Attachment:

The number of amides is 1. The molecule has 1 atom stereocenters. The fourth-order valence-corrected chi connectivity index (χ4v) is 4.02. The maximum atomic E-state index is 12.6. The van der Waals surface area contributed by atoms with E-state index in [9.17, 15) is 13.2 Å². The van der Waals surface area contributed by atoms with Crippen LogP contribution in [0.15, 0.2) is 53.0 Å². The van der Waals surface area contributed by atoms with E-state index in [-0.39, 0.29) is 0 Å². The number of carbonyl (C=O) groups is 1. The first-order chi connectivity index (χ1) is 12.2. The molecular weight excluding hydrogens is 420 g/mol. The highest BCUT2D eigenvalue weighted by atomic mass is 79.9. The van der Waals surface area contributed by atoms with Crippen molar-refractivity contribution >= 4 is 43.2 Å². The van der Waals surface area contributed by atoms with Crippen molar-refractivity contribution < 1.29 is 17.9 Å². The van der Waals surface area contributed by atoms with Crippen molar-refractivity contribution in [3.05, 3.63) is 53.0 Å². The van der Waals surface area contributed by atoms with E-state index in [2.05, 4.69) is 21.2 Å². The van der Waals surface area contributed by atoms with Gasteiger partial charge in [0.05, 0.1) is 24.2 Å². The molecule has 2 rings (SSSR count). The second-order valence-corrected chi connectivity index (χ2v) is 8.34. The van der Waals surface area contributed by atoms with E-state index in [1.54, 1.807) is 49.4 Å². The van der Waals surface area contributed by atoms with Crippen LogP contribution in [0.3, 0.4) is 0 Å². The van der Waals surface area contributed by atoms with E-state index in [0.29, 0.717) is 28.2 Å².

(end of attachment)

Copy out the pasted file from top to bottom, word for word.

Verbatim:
The number of amides is 1. The molecule has 1 atom stereocenters. The fourth-order valence-corrected chi connectivity index (χ4v) is 4.02. The maximum atomic E-state index is 12.6. The van der Waals surface area contributed by atoms with E-state index in [9.17, 15) is 13.2 Å². The van der Waals surface area contributed by atoms with Crippen LogP contribution in [0.15, 0.2) is 53.0 Å². The van der Waals surface area contributed by atoms with E-state index in [-0.39, 0.29) is 0 Å². The number of carbonyl (C=O) groups is 1. The first-order chi connectivity index (χ1) is 12.2. The molecular weight excluding hydrogens is 420 g/mol. The highest BCUT2D eigenvalue weighted by atomic mass is 79.9. The van der Waals surface area contributed by atoms with Crippen molar-refractivity contribution >= 4 is 43.2 Å². The van der Waals surface area contributed by atoms with Crippen molar-refractivity contribution < 1.29 is 17.9 Å². The van der Waals surface area contributed by atoms with Crippen molar-refractivity contribution in [3.05, 3.63) is 53.0 Å². The van der Waals surface area contributed by atoms with E-state index in [2.05, 4.69) is 21.2 Å². The van der Waals surface area contributed by atoms with Gasteiger partial charge in [0.05, 0.1) is 24.2 Å². The molecule has 2 rings (SSSR count). The second-order valence-corrected chi connectivity index (χ2v) is 8.34. The van der Waals surface area contributed by atoms with E-state index in [1.54, 1.807) is 49.4 Å². The van der Waals surface area contributed by atoms with Crippen LogP contribution in [0.3, 0.4) is 0 Å². The van der Waals surface area contributed by atoms with E-state index in [0.29, 0.717) is 28.2 Å².